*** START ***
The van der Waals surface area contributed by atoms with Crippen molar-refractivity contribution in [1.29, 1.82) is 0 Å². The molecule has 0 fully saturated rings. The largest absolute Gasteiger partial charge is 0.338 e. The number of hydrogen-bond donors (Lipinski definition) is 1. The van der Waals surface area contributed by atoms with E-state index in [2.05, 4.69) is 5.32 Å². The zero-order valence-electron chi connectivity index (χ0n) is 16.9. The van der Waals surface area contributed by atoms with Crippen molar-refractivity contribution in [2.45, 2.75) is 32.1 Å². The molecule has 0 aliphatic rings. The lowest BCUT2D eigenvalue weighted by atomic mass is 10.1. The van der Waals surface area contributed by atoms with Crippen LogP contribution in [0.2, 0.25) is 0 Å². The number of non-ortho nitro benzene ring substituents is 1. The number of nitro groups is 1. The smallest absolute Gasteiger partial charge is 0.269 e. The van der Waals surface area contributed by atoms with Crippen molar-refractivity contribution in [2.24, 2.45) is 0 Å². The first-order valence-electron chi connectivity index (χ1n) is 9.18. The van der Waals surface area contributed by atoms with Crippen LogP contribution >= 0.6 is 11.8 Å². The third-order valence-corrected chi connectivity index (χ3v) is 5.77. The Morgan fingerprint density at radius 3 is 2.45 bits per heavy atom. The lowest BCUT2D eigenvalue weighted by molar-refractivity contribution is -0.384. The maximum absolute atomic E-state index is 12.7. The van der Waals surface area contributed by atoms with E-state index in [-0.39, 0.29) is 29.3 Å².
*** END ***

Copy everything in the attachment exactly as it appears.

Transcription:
The van der Waals surface area contributed by atoms with Crippen molar-refractivity contribution in [1.29, 1.82) is 0 Å². The molecule has 0 fully saturated rings. The largest absolute Gasteiger partial charge is 0.338 e. The number of hydrogen-bond donors (Lipinski definition) is 1. The van der Waals surface area contributed by atoms with E-state index in [2.05, 4.69) is 5.32 Å². The zero-order valence-electron chi connectivity index (χ0n) is 16.9. The van der Waals surface area contributed by atoms with Crippen molar-refractivity contribution in [2.45, 2.75) is 32.1 Å². The molecule has 0 aliphatic rings. The lowest BCUT2D eigenvalue weighted by atomic mass is 10.1. The van der Waals surface area contributed by atoms with Crippen LogP contribution in [0.2, 0.25) is 0 Å². The number of non-ortho nitro benzene ring substituents is 1. The number of nitro groups is 1. The smallest absolute Gasteiger partial charge is 0.269 e. The van der Waals surface area contributed by atoms with Crippen molar-refractivity contribution in [2.24, 2.45) is 0 Å². The first-order valence-electron chi connectivity index (χ1n) is 9.18. The van der Waals surface area contributed by atoms with Crippen LogP contribution >= 0.6 is 11.8 Å². The third-order valence-corrected chi connectivity index (χ3v) is 5.77. The Morgan fingerprint density at radius 3 is 2.45 bits per heavy atom. The lowest BCUT2D eigenvalue weighted by molar-refractivity contribution is -0.384. The maximum absolute atomic E-state index is 12.7. The van der Waals surface area contributed by atoms with E-state index in [-0.39, 0.29) is 29.3 Å².